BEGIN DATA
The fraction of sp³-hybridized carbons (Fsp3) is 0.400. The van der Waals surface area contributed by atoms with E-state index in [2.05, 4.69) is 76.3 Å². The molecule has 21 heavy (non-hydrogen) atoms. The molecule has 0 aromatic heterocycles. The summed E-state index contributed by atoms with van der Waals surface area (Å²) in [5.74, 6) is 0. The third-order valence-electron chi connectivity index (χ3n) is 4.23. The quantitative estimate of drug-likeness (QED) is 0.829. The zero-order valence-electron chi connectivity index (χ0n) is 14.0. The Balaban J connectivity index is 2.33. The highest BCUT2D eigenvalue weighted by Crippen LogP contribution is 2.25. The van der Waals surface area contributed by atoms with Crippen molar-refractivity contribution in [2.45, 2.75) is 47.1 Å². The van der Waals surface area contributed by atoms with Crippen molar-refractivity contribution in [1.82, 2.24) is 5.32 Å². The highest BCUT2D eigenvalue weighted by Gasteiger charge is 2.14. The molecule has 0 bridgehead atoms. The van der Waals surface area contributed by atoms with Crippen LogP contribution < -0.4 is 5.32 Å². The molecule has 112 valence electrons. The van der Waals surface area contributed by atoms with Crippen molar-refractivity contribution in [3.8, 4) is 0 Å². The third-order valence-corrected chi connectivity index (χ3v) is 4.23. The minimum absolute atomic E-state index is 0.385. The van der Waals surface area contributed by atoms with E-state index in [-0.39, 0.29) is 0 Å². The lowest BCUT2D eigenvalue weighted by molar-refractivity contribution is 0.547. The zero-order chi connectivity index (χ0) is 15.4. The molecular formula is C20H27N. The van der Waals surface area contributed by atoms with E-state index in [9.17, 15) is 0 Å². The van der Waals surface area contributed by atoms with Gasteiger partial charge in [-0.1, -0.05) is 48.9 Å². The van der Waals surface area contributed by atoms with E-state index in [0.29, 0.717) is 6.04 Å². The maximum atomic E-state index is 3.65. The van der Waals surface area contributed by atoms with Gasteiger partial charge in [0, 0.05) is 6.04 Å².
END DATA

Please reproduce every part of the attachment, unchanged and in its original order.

The fraction of sp³-hybridized carbons (Fsp3) is 0.400. The van der Waals surface area contributed by atoms with E-state index in [2.05, 4.69) is 76.3 Å². The molecule has 21 heavy (non-hydrogen) atoms. The molecule has 0 aromatic heterocycles. The summed E-state index contributed by atoms with van der Waals surface area (Å²) in [5.74, 6) is 0. The third-order valence-electron chi connectivity index (χ3n) is 4.23. The quantitative estimate of drug-likeness (QED) is 0.829. The zero-order valence-electron chi connectivity index (χ0n) is 14.0. The Balaban J connectivity index is 2.33. The highest BCUT2D eigenvalue weighted by Crippen LogP contribution is 2.25. The van der Waals surface area contributed by atoms with Crippen molar-refractivity contribution in [2.45, 2.75) is 47.1 Å². The van der Waals surface area contributed by atoms with Crippen molar-refractivity contribution in [1.82, 2.24) is 5.32 Å². The highest BCUT2D eigenvalue weighted by Gasteiger charge is 2.14. The molecule has 0 bridgehead atoms. The van der Waals surface area contributed by atoms with Crippen LogP contribution < -0.4 is 5.32 Å². The molecule has 112 valence electrons. The van der Waals surface area contributed by atoms with Crippen molar-refractivity contribution in [3.8, 4) is 0 Å². The third-order valence-corrected chi connectivity index (χ3v) is 4.23. The minimum absolute atomic E-state index is 0.385. The van der Waals surface area contributed by atoms with E-state index in [-0.39, 0.29) is 0 Å². The lowest BCUT2D eigenvalue weighted by molar-refractivity contribution is 0.547. The zero-order chi connectivity index (χ0) is 15.4. The molecular formula is C20H27N. The van der Waals surface area contributed by atoms with E-state index in [9.17, 15) is 0 Å². The van der Waals surface area contributed by atoms with Gasteiger partial charge in [-0.1, -0.05) is 48.9 Å². The van der Waals surface area contributed by atoms with E-state index in [0.29, 0.717) is 6.04 Å². The maximum atomic E-state index is 3.65. The van der Waals surface area contributed by atoms with Gasteiger partial charge in [0, 0.05) is 6.04 Å².